The Ancoress has inspired me once again to remember to ask immigrants about their stories; what brought them here? All too often I get so irritated with the political culture, the agenda of death, the anti-Christianity and specifically the anti-Catholicism, that I lose sight of the fact that we have more freedome than most countries of the world. Yes, we have to fight and argue and stand up for ourselves even within our own countries, but overall, we are not fighting for our lives. We are not dying to practice our faith. We have not had to flee our homeland in order to celebrate and live out the dignity that God gave us. We are not barred from our borders and labeled "criminal" just because we disagree with the regime.

With all the problems this country faces, I must say that the immigrants help me to remember why I'm here and why I've never left; because there is noplace else to go. The grass may very well be greenest here, and the most important facet of this country is our religious freedom. In spite of persecution, we are strong and can be strong in our faith. We have a right to speak up and condemn all sorts of immoral things. Even Canada doesn't maintain that right anymore.

Thank God I'm American, and thank God for immigrants!

Sunday Morning Musing

This morning I literally woke up laughing. Really. I was having an odd dream about working at a youth event, where I was a speaker. And I was complaining that the kids spent more time on "break" than in actually doing anything to learn about God. For example, each speaker had 5 minutes...and then thre was a 10 minute break. Speed catechesis.

Well, Uncle Jim was in the dream and said something hilariously funny. I have no idea what it was, but suddenly I was awake, laughing. In that moment I still remembered the joke, and oddly enough, in the real world, it wasn't a bit funny. (No offense, Uncle Jim). But in that dream, it made me laugh, a laughter that carried me into the early morning darkness. And when I realized I was laughing at a joke that didn't happen, given by a person who wasn't there and whom I've never met, and that I was really laughing...well, that just made me giggle. LOL!

So it was a good start to my day and has placed me into a fabulous mood.

Mass was beautiful, the homily was excellent, and there is joy everywhere.

And then I went to the store. That wasn't as bad as I thought it would be, either. I beat the rush, although tomorrow I will have to venture out. I considered making a quick run to a certain store today, however, the weather has made me reconsider.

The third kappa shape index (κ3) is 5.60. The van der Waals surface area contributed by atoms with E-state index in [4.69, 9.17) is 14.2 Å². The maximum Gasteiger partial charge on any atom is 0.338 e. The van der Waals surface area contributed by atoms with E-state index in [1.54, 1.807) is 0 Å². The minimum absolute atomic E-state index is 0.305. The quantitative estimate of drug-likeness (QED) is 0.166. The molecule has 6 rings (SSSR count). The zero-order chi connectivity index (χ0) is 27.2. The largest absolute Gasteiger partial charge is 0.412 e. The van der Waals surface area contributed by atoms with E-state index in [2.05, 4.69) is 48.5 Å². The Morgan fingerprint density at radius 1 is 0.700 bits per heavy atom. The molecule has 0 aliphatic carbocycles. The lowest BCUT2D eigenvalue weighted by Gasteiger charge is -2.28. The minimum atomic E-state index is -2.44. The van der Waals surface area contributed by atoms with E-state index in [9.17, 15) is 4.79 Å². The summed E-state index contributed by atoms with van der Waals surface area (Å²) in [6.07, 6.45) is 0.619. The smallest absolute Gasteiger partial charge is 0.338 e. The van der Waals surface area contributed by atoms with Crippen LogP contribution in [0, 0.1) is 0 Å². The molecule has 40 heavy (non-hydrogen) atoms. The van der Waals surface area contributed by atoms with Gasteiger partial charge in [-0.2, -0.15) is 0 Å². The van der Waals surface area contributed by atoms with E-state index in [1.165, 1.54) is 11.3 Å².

It is quite literally a skating rink all throughout the city. They have sanded and salted, but it's not doing a thing.

Yesterday night and morning it was very warm up here, and so the couple inches of snow that fell was of the very heavy, wet variety. Shortly after sunrise, the wind picked up and the temperature began to steadily drop. The plows came through quickly, however it was too late...all that snow got compressed into very smooth ice. The driveway of my townhome complex very literally looks like a snow-swept skating rink. I am seriously tempted to take my old almost antique skates off the hook where they hang and take a few turns and leaps around in the driveway.

The roads even locally are just atrocious. Today it's very windy and it's bitterly, bitterly cold. It wasn't this bad when I was walking the dog this morning, but again, the temps are dropping and the wind is blowing some fresh snow around. They're predicting a couple inches today yet, but we won't really see the accumulation as the winds are going to blow it all into Wisconsin. There's already a drift against my garage door. Insulation!

So anyway, as I was leaving the store I had to stop to wait for traffic. There's no snow on the road (maybe a little), but it's all ice. And although my car has traction control, it had no effect. I was just spinning my wheels, envisioning trying to get out and push....and how could that work? You cannot walk or drive on this stuff.